Down with the holly, ivy, all, Where with ye dress’d the Christmas Hall.
-Robert Herrick, Ceremony upon Candlemas Eve
SATURDAY, FEBRUARY 2: Attention, all procrastinators—those last Christmas decorations must go, following the old custom that leaving any trace of holly or berries after Candlemas is inauspicious. Candlemas also is known as the Presentation of Jesus at the Temple, exactly 40 days after the Nativity. (Wikipedia has details.) In European countries, Christ’s crèche is put away on Candlemas Eve, and in some Latin countries, the crèche is replaced with a representation of the Child Jesus—signaling the time to switch devotion to the Divine Childhood and coming Passion.
Folklore abounds on Candlemas (think Groundhog Day), but it’s a biblical event that began the celebration of this feast. The Gospel of Luke describes Mary and Joseph toting the baby Jesus to the Temple in Jerusalem 40 days after his birth.
While at the Temple, the Holy Family encountered two prophets: Simeon and Anna. You can read the entire story in Luke 2:22-38. According to the Gospel, Simeon and Anna both recognized the child as Divine. Simeon speaks praise to God in Luke 2 and declares: “Master, now you are dismissing your servant in peace, according to your word; for my eyes have seen your salvation, which you have prepared in the presence of all peoples, a light for revelation to the Gentiles and for glory to your people Israel.”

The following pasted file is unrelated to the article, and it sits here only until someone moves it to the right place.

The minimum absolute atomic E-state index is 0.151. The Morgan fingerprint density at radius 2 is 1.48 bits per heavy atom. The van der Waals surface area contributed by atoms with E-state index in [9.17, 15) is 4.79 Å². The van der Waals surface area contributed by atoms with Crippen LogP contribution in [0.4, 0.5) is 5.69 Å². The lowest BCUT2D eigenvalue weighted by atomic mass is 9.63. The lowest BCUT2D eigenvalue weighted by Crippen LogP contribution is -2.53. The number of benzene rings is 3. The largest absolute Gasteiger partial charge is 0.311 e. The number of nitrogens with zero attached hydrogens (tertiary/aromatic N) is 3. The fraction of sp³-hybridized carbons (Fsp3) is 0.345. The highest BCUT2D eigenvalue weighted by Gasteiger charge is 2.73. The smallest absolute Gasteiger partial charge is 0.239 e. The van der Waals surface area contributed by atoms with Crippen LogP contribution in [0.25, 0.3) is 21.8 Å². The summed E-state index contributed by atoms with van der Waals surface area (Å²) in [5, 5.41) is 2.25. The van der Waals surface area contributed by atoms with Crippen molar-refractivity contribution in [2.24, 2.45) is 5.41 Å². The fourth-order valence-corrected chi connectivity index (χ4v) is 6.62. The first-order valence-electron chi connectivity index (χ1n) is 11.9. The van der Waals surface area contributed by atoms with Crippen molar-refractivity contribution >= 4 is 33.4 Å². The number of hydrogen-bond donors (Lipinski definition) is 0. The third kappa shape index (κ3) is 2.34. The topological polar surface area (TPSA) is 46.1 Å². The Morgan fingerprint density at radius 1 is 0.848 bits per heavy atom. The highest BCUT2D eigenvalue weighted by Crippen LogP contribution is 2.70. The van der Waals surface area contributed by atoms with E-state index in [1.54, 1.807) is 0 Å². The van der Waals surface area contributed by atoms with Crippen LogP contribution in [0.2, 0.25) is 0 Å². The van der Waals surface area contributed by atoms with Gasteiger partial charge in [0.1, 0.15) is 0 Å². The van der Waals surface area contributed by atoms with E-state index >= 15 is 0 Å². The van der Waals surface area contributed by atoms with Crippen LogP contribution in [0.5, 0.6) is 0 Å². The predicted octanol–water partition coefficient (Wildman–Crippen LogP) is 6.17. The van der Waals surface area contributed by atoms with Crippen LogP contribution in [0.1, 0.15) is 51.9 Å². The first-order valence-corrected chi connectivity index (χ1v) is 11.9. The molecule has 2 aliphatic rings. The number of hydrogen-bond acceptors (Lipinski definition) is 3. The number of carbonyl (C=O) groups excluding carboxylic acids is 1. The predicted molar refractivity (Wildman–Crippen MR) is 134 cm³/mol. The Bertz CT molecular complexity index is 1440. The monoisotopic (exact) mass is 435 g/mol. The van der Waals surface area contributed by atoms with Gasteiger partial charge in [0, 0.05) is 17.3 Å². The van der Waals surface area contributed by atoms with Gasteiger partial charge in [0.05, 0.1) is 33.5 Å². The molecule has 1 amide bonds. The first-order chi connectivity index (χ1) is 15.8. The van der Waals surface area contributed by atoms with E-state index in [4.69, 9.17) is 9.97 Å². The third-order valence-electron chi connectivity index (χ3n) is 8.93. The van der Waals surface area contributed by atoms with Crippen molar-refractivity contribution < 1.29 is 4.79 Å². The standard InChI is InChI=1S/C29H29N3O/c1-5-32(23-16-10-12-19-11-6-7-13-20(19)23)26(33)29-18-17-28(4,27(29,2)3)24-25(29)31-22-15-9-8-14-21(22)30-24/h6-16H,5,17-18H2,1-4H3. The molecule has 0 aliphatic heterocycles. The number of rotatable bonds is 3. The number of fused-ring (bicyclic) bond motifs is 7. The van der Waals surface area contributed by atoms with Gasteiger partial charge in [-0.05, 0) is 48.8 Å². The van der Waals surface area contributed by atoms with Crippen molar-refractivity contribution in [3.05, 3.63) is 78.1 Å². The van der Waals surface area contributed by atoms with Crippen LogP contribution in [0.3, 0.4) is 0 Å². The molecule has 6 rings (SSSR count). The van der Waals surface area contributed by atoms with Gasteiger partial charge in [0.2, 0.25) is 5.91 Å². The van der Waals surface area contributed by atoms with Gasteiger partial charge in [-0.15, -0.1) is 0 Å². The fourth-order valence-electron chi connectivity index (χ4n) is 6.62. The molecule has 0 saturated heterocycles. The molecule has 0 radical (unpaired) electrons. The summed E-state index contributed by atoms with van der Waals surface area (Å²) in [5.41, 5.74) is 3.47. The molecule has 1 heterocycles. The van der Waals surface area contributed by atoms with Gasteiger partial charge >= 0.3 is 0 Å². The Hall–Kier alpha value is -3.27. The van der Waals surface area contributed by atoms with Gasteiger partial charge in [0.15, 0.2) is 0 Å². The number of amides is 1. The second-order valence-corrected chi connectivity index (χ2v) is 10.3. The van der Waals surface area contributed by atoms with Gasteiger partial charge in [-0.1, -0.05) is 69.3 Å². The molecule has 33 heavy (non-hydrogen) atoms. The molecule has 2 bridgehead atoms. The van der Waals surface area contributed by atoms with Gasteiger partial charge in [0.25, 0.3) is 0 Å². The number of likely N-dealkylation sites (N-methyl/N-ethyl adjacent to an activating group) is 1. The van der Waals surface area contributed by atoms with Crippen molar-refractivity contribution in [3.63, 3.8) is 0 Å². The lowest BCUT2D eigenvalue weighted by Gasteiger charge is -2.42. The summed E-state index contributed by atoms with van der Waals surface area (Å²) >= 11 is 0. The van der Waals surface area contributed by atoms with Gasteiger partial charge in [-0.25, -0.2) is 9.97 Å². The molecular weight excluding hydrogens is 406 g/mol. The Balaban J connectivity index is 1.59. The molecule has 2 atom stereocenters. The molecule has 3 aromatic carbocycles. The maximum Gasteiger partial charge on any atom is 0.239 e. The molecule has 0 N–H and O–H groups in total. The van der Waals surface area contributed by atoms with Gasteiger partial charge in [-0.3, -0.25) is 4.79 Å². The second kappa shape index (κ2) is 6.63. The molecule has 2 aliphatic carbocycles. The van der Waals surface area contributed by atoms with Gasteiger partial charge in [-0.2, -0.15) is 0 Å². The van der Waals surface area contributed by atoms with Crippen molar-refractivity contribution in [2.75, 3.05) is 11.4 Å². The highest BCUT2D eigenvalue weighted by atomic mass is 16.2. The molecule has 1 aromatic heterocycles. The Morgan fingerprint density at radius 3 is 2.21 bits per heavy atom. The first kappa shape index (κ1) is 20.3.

Candlemas bring delicious foods and vibrant customs! For Candlemas in France, burning candles light tables piled high with crepes. One French custom holds that a cook who can flip a crepe while holding a coin in the other hand will assure his family prosperity in the coming year. (Check out crepe recipes at FishEaters.) In Mexico and Guatemala City, Candlemas brings tamales and hot chocolate, often served at a party thrown by the person who found the baby Jesus trinket in an Epiphany King Cake. (Catholic Culture offers directions for a Candlemas ceremony.)